Ursula K Le Guin

15 fantasy novels I’ve bought that I probably should read

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I feel like I need to make posts like this every once in a while (see also my 2015 reading resolutions) to remind myself of all the fantastic looking books I’ve actually paid for, but which are just sitting around, waiting to be read. Revisiting reviews and plot descriptions, and remembering why I bought them in the first place, might encourage me to devote more time to reading instead of the hours of aimless internet browsing I do most days.

So I’ve spent a little time looking over my bookshelves (in reality and on Goodreads), and came up with a small list books of each genre that I really should make time to read. These lists don’t even begin to scratch the surface of the hundreds of unread books I own, but they’re a start. I don’t know whether I’ll read them this year, or the next, or later than that, but at least I’ll be able to look back at this post for some motivation.

First up, 15 intriguing looking fantasy books, listed by author. The only rule I’ve imposed on myself is to focus on books by authors I’ve never read. Some of the following are standalones, and others are the beginnings of series. There’s a theme common to many of them of non-human protagonists (probably my favourite trope in all of genre fiction). Let’s hope they’re all as good as they sound!

fantasy_etchedcityThe Etched City by KJ Bishop

I think this is the book that I’ve owned the longest on this list. I sought it out almost 10 years ago, when I was looking for other work similar to China Miéville. This book has been compared particularly to Iron Council, in that it also meshes western and New Weird genres. There’s a gunslinger, a surreal city on the edge of a wasteland, and melancholic and literary prose. Sounds pretty nifty. It’s a shame that Bishop hasn’t written a novel since.

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My 2015 SF/F reading resolutions

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It’s not too early to post a New Year’s resolutions post, is it? Oh, it is? Well, I’m going to do one anyway, because currently I’m neck-deep in books that will take me until the end of this year to finish — so whenever I think of books I want to read in the future, I know I’ll be starting them in January 2015 at the earliest.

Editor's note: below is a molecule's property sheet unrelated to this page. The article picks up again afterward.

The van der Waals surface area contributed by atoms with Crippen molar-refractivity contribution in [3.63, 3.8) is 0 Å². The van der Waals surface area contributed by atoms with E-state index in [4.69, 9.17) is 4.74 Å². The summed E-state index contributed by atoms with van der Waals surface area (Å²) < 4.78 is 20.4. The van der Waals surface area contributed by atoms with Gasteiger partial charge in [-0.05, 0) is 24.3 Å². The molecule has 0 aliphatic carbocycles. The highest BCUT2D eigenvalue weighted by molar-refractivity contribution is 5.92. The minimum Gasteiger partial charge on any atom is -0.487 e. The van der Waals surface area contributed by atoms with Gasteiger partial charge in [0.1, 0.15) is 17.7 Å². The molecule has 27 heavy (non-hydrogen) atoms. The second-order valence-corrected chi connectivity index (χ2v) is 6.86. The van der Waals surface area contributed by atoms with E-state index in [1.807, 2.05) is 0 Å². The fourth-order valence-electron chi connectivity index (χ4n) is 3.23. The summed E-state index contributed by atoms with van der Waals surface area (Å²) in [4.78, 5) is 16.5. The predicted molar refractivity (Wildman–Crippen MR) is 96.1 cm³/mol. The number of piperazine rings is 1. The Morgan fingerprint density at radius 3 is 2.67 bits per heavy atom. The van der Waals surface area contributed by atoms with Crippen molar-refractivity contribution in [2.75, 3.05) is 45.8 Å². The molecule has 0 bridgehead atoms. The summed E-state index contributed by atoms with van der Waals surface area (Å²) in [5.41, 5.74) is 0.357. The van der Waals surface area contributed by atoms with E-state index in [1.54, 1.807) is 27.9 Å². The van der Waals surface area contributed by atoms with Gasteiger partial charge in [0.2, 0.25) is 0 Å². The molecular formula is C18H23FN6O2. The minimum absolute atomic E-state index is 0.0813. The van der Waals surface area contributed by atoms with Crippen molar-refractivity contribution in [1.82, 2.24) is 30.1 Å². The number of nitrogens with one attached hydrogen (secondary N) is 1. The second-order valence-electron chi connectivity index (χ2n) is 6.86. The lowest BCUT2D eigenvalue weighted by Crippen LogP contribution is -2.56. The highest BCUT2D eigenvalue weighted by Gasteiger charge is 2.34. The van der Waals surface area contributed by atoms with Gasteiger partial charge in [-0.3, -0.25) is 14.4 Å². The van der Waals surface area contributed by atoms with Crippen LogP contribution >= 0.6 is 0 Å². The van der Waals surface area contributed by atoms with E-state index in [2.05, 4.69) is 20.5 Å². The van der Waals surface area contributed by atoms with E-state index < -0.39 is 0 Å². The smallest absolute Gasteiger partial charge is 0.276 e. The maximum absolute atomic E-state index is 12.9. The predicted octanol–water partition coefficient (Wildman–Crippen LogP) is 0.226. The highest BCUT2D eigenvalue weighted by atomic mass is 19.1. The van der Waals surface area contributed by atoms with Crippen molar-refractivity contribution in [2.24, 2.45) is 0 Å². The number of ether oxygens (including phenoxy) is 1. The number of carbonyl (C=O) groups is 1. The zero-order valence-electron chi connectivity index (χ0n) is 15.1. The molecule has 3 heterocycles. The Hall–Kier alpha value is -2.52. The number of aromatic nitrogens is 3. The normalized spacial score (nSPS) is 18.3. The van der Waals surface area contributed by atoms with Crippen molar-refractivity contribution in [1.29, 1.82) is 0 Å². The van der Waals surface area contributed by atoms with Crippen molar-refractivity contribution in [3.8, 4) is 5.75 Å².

2014 hasn’t been a very bookish year for me. I’ve been busy with (or just distracted by) quite a lot of other things, and my reading has fallen by the wayside. In previous years I’ve read anywhere from 40 to 52 books (that perfect one-per-week goal, sigh) but this year I’ve finished just 23; and I know for a fact that I won’t hit 30 by the end of December. So it’s been pretty slow year.

Next year I want to aim high again. I don’t know if I’ll reach 52, but I’m going to do my best, hopefully by limiting distractions from Youtube and other places! Of course, when other things arise that are actually worthy of my attention (most notably my university studies) I will probably have to sacrifice reading time.

Here’s a list of some of the books I want to read next year. I’ve talked a little about each one and why I want to read it. I’ve excluded non-genre and non-fiction works because they’re not the focus of this blog, but I intend to read a smattering of those as well (particularly some books about history). Most of the following I already have in my possession, but some won’t be released until 2015. Of course, there will be some not-yet-announced 2015 releases that I’ll want to read as well, and I may discover new obsessions that will rocket other titles to the top of my reading list. All added together, here’s hoping I can reach 52 books next year!